Help! I’ve Moved and I Can’t Find Anything (But I Know It’s Around Here Somewhere): 10 Tips on HOW TO UNPACK A HOUSE from About.comSunday, June 1, 2008
How To Unpack in 10 Steps
From Diane Schmidt
Everyone’s different; some love packing and hate unpacking and others feel the opposite. I prefer to pack rather than unpack. That means I need a plan before I start to unpack so I’m not lost in among all those boxes. Most moving websites or companies usually suggest unpacking one room at a time; however, in all our moves I always unpack the essentials first. This does not mean just the essentials box, but the things we’ll need for the next week or so. Unpacking takes a lot of time. Get the main items unpacked first then tackle the things that aren’t as crucial to your day-to-day existance.
- First, make sure you have a copy of the inventory list; either the one that the mover’s provided or the one that you previously created as part of your home inventory list.
- Next, unpack the essentials box. This should be one of the first boxes off the truck (because it was the last box loaded on) or something you moved with you in the car. If it isn’t, then keep an eye out for it. This should contain everything you need for a couple of nights.
- Now unpack the kitchen. If you’ve properly labeled the boxes, you should be able to locate what you need fairly easily. If you have time, I strongly suggest that you line the cupboards first. If you don’t have time, unpack only what you need, including pots and pans. Get the major appliances hooked up and any small appliances that will make your life a little easier – like the coffee pot and toaster.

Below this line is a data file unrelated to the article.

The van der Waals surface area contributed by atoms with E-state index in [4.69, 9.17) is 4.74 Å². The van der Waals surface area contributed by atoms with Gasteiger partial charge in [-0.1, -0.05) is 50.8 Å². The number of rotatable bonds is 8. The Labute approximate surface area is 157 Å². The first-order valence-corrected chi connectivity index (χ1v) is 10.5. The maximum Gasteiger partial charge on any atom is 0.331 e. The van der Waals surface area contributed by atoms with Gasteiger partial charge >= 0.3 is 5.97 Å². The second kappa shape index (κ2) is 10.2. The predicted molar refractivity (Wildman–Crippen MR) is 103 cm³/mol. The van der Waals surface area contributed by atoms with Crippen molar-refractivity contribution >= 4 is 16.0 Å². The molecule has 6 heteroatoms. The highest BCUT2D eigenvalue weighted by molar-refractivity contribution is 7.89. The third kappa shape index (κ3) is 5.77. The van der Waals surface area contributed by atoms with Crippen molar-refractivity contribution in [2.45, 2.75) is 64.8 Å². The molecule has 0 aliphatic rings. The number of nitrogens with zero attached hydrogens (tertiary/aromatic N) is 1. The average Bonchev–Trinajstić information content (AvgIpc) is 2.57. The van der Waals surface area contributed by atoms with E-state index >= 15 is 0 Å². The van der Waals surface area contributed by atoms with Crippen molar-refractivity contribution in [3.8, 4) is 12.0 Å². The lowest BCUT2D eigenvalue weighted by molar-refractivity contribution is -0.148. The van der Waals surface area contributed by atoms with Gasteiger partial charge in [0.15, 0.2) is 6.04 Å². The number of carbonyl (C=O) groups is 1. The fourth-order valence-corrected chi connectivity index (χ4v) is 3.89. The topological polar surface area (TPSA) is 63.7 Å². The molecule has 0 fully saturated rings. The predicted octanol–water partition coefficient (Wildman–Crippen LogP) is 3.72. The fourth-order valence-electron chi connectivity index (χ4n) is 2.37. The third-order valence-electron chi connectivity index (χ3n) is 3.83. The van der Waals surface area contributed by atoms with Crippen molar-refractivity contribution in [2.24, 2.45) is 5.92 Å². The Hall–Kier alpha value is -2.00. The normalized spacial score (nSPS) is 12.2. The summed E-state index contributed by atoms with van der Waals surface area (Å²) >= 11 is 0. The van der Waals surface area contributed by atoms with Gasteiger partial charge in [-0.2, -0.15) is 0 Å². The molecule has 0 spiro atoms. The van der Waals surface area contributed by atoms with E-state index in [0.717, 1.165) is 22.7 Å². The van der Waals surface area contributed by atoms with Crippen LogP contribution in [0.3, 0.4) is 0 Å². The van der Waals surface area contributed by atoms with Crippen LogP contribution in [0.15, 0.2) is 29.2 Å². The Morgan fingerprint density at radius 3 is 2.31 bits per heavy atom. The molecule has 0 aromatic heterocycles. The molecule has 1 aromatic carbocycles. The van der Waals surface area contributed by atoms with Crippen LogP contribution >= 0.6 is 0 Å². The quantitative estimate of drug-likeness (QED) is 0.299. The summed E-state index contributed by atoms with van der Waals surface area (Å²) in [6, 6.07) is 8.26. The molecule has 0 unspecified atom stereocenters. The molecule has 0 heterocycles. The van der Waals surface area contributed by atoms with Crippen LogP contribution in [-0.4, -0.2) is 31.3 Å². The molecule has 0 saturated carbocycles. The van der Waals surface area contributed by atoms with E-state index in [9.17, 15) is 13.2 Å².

- Put the beds together and unpack the linens for each bedroom. If you followed my sister’s tip and put the set of linens that usually accompany each bed in separate see-through bags, getting the beds ready for your first night should be pretty easy.
- Now unpack the bathroom. Again, unpack the things that are most important, such as medication (which should go in your essential’s box), the shower curtain and towels.
- If you were fortunate enough to obtain plans to your new home before you moved, then arranging furniture should be fairly straightforward. If you need to rearrange furniture in the bedrooms, living room and dining room, make a plan first so you only have to do it once. Large pieces that need assembling should be completed once you know where furniture will be placed.
- Bedrooms can be unpacked by each member of the family. Again, furniture placement or closet organization should be done first before you unpack.
- One of the last rooms to unpack is the garage. Since most garage items aren’t essential, try to organize the space before you start to unpack. Get the tools you need to keep the space functional. This may include extra shelving, storage boxes, etc…
- The patio items can be unpacked and set up at your own leisure. If we’re moving in the summer, we often set-up the barbeque first, just so we can cook without needing pots or pans or many utensils; many of our first meals have been eaten right off the tinfoil they were cooked in. Little fuss and very little cleanup. It’s a great way to lessen the work when there’s so much else to do.
- Once you have the main essential unpacking completed, try to take some time to enjoy your new space. Set a few hours aside each day or on the weekend so you know you’ll get the job done. This will also assure you that you can take the time to get to know your new neighborhood.
- Get the essentials unpacked first, then take your time with the rest of the house.
- Plan the room first before you unpack too many boxes.
- Get the tools you need to make the space work for you. Then when you unpack, you’ll have just the right place for your things.
- If you think that you’ll do a task later – such as lining the cupboards or organizing the closet – that’s a sign that you should do the task now or you’ll never get to it.
- Make the space your own. Hang pictures and place family photos around the house early in your unpacking. It will help to make the space feel familiar and comfortable.
What You Need:
- Utility knife to open boxes
- Room plans
- Screwdriver, hammer and nails to reassemble furniture and to hang pictures
- Recycle bin to recycle the cardboard boxes
©2007 About.com, Inc., a part of The New York Times Company. All rights reserved.